Mon, Nov 20, 2006 - Page 8 News List

Editorial: Friedman's straightforward legacy

Milton Friedman, who died on Thursday in San Francisco of heart failure at age 94, was considered one of the 20th century's most influential economists. Although advocates of his policies seem to have diminished, Friedman's free-market and anti-government philosophies will always retain their appeal.

Friedman, a 1976 Nobel laureate for economics, visited Taiwan three times and was well known here -- as elsewhere -- for his famous quote: "There is no such thing as a free lunch."

During his visits, Friedman had tried to inspire the government to move toward a more liberalized, free market system, despite the era's prevailing economic philosophy -- inspired by John Maynard Keynes -- that called for greater government involvement in addressing the economy.

Friedman advised establishing a floating foreign exchange rate system, improving control of the money supply, privatizing state-owned enterprises and getting rid of government red tape.

Although his advice was not widely accepted by the nation's conservative leaders at the time, his principles have come to be widely accepted now.

Friedman was an approachable man who loved to argue. One legacy Friedman left for Taiwan was the debate he engaged in with Chao Yao-tung (趙耀東), the former chairman of China Steel Corp, in May 1981 in Taipei. The debate centered on the pros and cons of free-market policies, government intervention, and the privatization of state-owned businesses.

In that debate, Friedman said that government should take a hands-off approach to private businesses and that regulations were unnecessary or even harmful to market efficiency.

But Chao, who later served as economics minister, argued that the government played a pivotal role in protecting consumers and workers from the excesses of the capitalist marketplace.

Lauded as a great economist who invented modern monetarism, Friedman's idea of maintaining a steady growth in money supply to keep inflation at bay has influenced the formulation of monetary policies in many countries around the world, including Taiwan.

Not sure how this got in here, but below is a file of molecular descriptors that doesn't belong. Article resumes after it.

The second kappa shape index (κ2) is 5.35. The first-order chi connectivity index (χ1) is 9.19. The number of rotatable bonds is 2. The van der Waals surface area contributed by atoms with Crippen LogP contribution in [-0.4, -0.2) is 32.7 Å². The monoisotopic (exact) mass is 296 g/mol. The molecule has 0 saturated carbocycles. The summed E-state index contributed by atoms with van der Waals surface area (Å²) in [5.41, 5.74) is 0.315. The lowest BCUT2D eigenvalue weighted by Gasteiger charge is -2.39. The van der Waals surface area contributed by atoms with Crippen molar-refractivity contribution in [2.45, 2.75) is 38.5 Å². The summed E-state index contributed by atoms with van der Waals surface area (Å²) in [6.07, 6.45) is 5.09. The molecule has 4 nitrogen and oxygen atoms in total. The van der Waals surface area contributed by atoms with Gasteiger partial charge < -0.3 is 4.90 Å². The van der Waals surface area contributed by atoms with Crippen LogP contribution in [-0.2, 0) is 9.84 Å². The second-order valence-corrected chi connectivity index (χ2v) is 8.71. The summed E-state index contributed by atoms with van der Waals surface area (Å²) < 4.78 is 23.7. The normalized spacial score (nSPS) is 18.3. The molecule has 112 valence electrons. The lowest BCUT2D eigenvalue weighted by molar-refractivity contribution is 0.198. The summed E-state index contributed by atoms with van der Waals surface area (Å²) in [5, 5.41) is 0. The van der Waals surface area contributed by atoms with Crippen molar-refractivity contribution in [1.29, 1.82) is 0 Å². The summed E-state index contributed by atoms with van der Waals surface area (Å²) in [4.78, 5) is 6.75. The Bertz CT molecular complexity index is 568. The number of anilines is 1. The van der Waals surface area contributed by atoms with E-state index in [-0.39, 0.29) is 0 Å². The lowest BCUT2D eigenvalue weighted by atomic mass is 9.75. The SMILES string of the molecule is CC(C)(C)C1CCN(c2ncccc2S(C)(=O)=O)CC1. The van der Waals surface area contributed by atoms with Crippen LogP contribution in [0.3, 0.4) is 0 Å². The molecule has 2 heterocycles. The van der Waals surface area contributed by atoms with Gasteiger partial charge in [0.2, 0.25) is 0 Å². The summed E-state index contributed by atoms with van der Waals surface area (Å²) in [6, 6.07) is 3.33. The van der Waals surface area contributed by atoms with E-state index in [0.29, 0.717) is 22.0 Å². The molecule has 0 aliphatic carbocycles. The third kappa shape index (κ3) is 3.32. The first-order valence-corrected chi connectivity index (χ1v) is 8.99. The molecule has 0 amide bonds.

But there is another Friedman tenet that has come under attack these days: he believed that man's essentially humane nature would find its full expression under free-market capitalism.

In his 1962 book Capitalism and Freedom, Friedman wrote: "Few trends could so thoroughly undermine the very foundations of our free society as the acceptance by corporate officials of a social responsibility other than to make as much money for their stockholders as possible."

The main social responsibility of a company, as Friedman saw it, is to maximize profit. By doing so, a company allows its employees to keep their jobs, benefits its suppliers, gives customers the products they need and reimburses its investors.

But Friedman's beliefs -- that success in business is a virtue and that by serving their own interests, companies also fulfill their social responsibilities -- apparently carry little weight in today's society.

Following a series of greed-driven corporate scandals, societies are demanding a new type of corporation that not only makes profits for investors, but also conducts itself in a morally acceptable way to benefit stakeholders and the communities in which they are embedded.

Some may find Friedman's views too narrow for today's business environment. But the debate about corporate social responsibility also raged in his day, and the late economist remained firm in his beliefs and didn't really care whether others liked them.

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